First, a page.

More than 50% of Colombia’s national territory is covered in forest, and these host diverse ecosystems and act as custodians of the country’s biodiversity. However, forests are being put under severe pressure and are being threatened to such an extent that between 2000 and 2019 a total of 2.8 million hectares were lost through deforestation. Some 9% of this area is located within the country’s National Parks.
Forest is being lost at a high rate in the Amazon region through forest encroachment, land grabbing, unplanned transportation infrastructure, illicit crops, illegal mining, illegal logging, and the expansion of the agricultural frontier.
Likewise, according to Ideam’s latest deforestation report (2021), there has also been deforestation in certain areas of the Andean and Pacific regions: Catatumbo in Norte de Santander and Riosucio and Unguía in Choxó, in the northern Pacific. While the causes of this deforestation are similar to those documented in the Amazon, in these zones, the main drivers are the damaging practices associated with large-scale cattle ranching, agricultural expansion in areas where it is prohibited, illegal logging, illegal mining, and the cultivation of illicit crops.
Deforestation is mostly concentrated in forests that are not currently protected, i.e., those located outside the more than 28 million hectares of the country’s 59 protected areas.
The media as a strategic tool
Mass media have been the traditional conduits for raising public awareness on Colombia’s current environmental problems. This is due to the fact that although formal, informal, and non-formal environmental education is one of the Ministry of Environment and Sustainable Development’s (MADS) goals, as one of the ways of contributing to sustainable development and an improvement in Colombians’ quality of life, it is mainly imparted along naturalistic and conservationist lines with a strong emphasis on the relationship between humans and the environment. Because of this, the consolidation of the country’s environmental culture is progressing at a different pace than Colombia’s environmental reality.
That being said, thanks to social networks and the Internet, today’s generations are much more informed and educated, and have much more immediate access to information on current affairs. However, it is still expected that the media should lead in the production of content aimed at encouraging critical thinking and providing a fuller comprehension of environmental issues. In spite of this, only around 2.6 million people regularly engage with media that features or concentrates on environmental issues. This audience figure is the result of efforts by radio, press, TV, and internet over the last decade (Google Analytics) to reach more people, and it is perhaps the highest it has ever been, as traditional media can now be accessed online.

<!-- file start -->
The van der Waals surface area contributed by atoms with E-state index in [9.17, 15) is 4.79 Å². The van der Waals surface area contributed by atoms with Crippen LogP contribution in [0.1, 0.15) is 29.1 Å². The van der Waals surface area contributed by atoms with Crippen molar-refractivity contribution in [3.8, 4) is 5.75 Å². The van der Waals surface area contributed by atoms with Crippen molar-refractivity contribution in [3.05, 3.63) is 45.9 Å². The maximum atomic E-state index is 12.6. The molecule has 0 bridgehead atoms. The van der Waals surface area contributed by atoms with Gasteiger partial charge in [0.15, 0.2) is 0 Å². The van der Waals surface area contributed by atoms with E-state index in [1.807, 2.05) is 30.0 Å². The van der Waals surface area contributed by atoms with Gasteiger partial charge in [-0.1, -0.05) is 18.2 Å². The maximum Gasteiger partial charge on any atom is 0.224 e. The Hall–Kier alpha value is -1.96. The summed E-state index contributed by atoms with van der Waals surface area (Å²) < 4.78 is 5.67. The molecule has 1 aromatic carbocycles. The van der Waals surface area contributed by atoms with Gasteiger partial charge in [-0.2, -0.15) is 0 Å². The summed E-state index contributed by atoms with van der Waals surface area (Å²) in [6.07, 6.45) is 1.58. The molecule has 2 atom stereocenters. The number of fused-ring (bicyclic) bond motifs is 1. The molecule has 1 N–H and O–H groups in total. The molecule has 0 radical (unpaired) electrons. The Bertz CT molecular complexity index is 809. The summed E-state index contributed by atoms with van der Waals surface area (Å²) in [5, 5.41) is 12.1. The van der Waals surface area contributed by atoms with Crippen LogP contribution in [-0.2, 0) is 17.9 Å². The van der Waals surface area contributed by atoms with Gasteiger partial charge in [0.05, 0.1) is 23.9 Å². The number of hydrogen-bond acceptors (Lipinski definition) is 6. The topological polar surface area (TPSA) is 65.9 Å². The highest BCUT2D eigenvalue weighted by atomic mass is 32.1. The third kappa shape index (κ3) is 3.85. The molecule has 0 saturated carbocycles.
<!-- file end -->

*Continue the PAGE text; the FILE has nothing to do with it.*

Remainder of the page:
This state of affairs has meant that urgent action must be taken, including the establishing of a media coalition as well as the training of journalists in mass media and at the same time, local, regional, and alternative media, which are subject to similar dynamics. These measures are needed to build active capacity for dissemination and ensure coverage and reporting that captures society’s attention concerning an issue that requires urgent action.
Likewise, in the context of the launching of campaigns for legislative and presidential elections, it is vital, on the one hand, for citizens to have access to appropriate information regarding environmental issues, so that they can make informed voting decisions, and for this, our media campaign is key. On the other, candidates for the House of Representatives, Senate, and Presidency must be aware of the complexities of the problem of deforestation and must take on board recommendations from technical-scientific experts on how to address the environmental crisis induced by deforestation, and include them in their governmental programs and proposals.
Strengthen the capacities and deepen the knowledge of decision makers; presidential and congressional candidates; national, regional, and local journalists and communicators; influencers; artists; and the general public on the challenges and opportunities implicated in development located in Colombia’s forested areas, so that citizens can vote in an informed manner in the 2022 elections and deforestation be featured in the electoral debate.
Objective 1. Strengthen the capacities and deepen the knowledge of local, regional, and national journalists and communicators; as well as media with a national, regional, and local impact; and the independent press, on the challenges and opportunities implicated in development located in Colombia’s forested areas, in view of the 2022 elections.
Objective 2. Create an alliance of artists and influencers to raise the general public’s awareness of the challenges and opportunities concerning Colombia’s forested areas, and to mobilize and create societal pressure around the move towards sustainable development models.
Objective 3. Encourage presidential and congressional candidates to raise the issue of sustainable development models for Colombia’s forested areas and stress the importance of halting the loss of natural forest in debates, government programs, and on the podiums of the presidential and congressional candidates.
Objective 4. Encourage the media in other Amazon biome countries to give coverage and prioritize content on the challenges and opportunities concerning these forests.